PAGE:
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Summary of Hearings on Fossils (6-27-03)

  • June 10, 2003: US Senate Committee on Energy and Natural Resources Subcommittee on National Parks Hearing on S. 546.
  • June 19, 2003: US House Resource Subcommittees on Fisheries and Forests Joint Hearing on H.R. 2416

House Resources Subcommittee on Fisheries Conservation, Wildlife and Oceans and Subcommittee on Forests and Forest Health
Joint Hearing on H.R. 2416, a Bill to Provide for the Protection of Paleontological Resources on Federal Lands

June 19, 2003

Rep. James McGovern (D-MA)
Robert Lamb, U.S. Department of the Interior
Catherine A. Forster, State University of New York, Society of Vertebrate Paleontology
Ted J.Vlamis, Amateur Paleontologist

The House Resources Subcommittee on Fisheries Conservation, Wildlife and Oceans and Subcommittee on Forests and Forest Health met jointly on June 19, 2003, to hold a hearing on H.R. 2416 that addresses the protection of paleontological resources on federal lands. The hearing was chaired by Rep. Scott McInnis (R-CO). The bill was introduced by Rep. James McGovern (DMA), who also testified at this hearing. Additional witnesses represented the administration and both professional and amateur paleontologists. All witnesses supported H.R. 2416 and especially welcomed the stronger proposed penalties for fossil theft and vandalism.

In his statement, McGovern testified that his bill includes "stiff penalties" for crimes of theft and vandalism of fossils, but is aimed only at those seeking to profit illegally from fossil collection. He wrote no new regulations for amateur paleontologists or for "casual collectors," visitors to the public lands who are seeking common invertebrate and plant fossils. The bill also would not affect private collections already in existence or excavations on private lands. McGovern stipulates in his bill that any protected fossils must be curated at a museum or "suitable depository," part of the standardized permitting proposals for excavation and ownership. McGovern expressed that his interest in this issue stems from his 5 year-old son's love of dinosaurs and fascination with fossils.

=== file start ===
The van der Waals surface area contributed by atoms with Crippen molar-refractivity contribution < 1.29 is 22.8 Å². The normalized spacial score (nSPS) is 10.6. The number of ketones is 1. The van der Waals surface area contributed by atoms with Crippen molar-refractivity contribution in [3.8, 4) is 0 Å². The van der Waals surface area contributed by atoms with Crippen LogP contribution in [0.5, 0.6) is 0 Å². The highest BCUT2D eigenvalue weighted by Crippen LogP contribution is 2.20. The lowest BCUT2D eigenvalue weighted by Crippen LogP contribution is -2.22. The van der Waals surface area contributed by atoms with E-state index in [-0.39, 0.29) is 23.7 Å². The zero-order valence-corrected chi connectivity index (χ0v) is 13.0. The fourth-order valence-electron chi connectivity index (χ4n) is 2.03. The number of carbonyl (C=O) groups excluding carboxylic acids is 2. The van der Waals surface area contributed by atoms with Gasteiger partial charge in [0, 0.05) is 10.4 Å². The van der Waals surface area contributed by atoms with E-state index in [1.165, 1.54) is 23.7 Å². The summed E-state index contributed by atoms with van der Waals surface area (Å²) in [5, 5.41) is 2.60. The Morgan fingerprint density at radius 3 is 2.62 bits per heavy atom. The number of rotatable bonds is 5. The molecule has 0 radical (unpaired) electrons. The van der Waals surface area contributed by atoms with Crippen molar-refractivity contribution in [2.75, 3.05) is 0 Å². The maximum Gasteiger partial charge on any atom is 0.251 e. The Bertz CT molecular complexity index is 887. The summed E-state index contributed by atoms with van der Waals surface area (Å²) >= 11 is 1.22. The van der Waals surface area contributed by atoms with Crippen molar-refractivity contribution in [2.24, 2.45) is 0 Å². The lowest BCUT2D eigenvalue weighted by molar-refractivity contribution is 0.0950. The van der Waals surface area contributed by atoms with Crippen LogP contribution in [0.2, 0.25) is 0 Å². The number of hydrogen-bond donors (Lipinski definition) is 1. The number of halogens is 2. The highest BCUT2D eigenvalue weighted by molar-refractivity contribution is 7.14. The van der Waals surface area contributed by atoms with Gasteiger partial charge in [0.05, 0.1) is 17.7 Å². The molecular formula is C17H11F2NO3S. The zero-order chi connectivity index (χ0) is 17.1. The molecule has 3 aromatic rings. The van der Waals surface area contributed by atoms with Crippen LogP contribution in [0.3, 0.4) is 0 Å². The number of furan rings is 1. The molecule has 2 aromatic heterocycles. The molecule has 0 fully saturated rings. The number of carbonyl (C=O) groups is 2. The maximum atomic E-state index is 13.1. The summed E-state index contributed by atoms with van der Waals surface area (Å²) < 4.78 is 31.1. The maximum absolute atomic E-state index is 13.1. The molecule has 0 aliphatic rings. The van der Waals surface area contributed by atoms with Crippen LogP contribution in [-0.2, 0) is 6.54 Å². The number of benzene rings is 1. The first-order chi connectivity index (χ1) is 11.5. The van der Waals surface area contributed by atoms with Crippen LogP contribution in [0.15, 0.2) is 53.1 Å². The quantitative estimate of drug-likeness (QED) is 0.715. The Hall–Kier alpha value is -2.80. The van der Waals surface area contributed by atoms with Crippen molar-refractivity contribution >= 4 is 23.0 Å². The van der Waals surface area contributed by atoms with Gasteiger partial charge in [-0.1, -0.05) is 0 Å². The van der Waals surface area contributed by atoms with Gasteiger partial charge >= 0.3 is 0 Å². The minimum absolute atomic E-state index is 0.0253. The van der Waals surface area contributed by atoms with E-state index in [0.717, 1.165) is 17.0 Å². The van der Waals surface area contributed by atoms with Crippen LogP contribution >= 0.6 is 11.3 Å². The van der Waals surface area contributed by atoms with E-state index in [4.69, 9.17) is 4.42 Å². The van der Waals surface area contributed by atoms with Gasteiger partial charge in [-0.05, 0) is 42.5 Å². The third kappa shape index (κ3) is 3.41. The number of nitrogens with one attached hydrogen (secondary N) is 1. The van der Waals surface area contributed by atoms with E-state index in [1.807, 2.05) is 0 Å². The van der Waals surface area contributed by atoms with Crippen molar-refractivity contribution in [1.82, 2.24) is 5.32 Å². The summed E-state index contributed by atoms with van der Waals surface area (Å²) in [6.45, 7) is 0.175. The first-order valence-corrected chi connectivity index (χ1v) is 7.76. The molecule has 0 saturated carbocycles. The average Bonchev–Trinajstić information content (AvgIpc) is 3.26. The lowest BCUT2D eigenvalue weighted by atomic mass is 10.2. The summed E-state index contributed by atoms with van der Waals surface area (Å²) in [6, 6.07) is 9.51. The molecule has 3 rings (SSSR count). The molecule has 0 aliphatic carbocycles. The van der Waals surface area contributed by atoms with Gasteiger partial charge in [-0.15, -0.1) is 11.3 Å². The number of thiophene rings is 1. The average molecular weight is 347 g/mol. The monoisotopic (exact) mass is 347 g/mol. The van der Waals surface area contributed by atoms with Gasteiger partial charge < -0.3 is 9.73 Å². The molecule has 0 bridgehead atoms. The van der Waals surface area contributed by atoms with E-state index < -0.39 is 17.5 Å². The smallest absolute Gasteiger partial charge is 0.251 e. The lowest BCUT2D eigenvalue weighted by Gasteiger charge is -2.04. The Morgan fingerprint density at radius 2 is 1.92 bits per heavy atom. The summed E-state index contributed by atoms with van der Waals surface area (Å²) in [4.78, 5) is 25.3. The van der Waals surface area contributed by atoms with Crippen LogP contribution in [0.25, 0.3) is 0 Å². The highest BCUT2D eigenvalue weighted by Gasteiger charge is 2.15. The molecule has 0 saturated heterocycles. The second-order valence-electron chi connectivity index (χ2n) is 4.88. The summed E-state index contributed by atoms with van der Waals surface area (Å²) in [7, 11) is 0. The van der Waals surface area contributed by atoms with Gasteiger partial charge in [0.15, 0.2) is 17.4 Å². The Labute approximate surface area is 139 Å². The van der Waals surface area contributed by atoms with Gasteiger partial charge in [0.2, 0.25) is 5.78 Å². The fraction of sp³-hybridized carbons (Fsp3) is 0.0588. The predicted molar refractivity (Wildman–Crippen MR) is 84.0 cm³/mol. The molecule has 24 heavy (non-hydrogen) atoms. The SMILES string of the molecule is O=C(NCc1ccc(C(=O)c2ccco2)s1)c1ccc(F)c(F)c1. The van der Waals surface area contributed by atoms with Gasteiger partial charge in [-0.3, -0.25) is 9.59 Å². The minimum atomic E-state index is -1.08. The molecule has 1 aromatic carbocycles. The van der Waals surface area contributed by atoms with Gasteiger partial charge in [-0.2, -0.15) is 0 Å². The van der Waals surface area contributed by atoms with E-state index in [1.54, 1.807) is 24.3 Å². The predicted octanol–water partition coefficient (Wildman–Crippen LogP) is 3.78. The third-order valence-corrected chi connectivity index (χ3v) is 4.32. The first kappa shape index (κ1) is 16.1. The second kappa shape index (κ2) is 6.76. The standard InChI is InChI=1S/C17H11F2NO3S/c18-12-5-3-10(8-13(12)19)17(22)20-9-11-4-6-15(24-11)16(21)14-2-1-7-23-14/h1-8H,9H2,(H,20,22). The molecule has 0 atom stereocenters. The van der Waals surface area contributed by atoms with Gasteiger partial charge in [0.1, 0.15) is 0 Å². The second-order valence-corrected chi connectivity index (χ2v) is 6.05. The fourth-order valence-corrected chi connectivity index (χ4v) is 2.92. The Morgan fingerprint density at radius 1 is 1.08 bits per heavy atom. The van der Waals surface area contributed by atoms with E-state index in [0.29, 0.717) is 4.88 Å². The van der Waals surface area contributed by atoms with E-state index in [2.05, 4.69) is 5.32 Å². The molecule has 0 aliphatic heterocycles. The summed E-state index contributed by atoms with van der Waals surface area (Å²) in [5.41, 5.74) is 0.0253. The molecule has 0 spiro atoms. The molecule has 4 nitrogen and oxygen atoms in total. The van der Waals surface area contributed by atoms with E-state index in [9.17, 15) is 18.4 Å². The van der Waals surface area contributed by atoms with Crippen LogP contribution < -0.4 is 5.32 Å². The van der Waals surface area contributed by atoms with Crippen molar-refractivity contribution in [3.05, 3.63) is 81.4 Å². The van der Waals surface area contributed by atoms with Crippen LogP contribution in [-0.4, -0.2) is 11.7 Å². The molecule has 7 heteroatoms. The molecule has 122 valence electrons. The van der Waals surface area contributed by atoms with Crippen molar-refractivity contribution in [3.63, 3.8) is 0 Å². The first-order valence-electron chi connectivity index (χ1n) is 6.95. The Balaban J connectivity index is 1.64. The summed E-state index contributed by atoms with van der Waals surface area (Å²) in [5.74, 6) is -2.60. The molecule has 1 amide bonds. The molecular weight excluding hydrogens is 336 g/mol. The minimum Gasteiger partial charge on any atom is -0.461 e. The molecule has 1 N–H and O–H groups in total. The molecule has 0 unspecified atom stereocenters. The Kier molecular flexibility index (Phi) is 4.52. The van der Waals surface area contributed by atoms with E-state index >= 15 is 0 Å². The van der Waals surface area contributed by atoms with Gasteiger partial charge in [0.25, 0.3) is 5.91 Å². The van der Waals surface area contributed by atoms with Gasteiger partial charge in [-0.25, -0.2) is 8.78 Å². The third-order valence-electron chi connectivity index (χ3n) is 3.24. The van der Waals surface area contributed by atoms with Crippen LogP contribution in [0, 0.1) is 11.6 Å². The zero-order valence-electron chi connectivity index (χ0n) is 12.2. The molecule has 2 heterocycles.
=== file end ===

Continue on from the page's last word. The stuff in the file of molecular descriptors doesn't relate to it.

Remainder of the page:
Catherine Forster addressed the committee on behalf of the Society of Vertebrate Paleontology in support of the bill, and also made reference to its support by the American Association of Museums. Forster voiced concerns that the "heightened public interest" in the field of paleontology has also led to the "increased commercialization of fossils" through black market trade. She also explained that the rocks that fossils are found in are also invaluable sources of contextual data about the environment that the fossilized animals lived in. Forster supports the stiffer penalties and more regulated permitting as a deterrent to theft and vandalism of paleontological resources on public lands. Forster's sentiments were later echoed and echoed by Ted J. Vlamis from the viewpoint of an amateur paleontologist.

Rep. Tom Udall (D-NM) urged Rep. McGovern to add clarifying language regarding the protection of Native American Sacred Sites, voicing concern that the bill might infringe on Native Americans' rights to harvest rocks used in religious ceremonies if they contain fossils. Rep. Steve Pearce (R-NM) asked Forster what stops the scientific community from selling fossils on the black market, to which she replied by explaining the science community's standard of ethics regarding such actions and the pains that museums and depositories go through to properly catalogue and track collected fossils and those loaned out for research.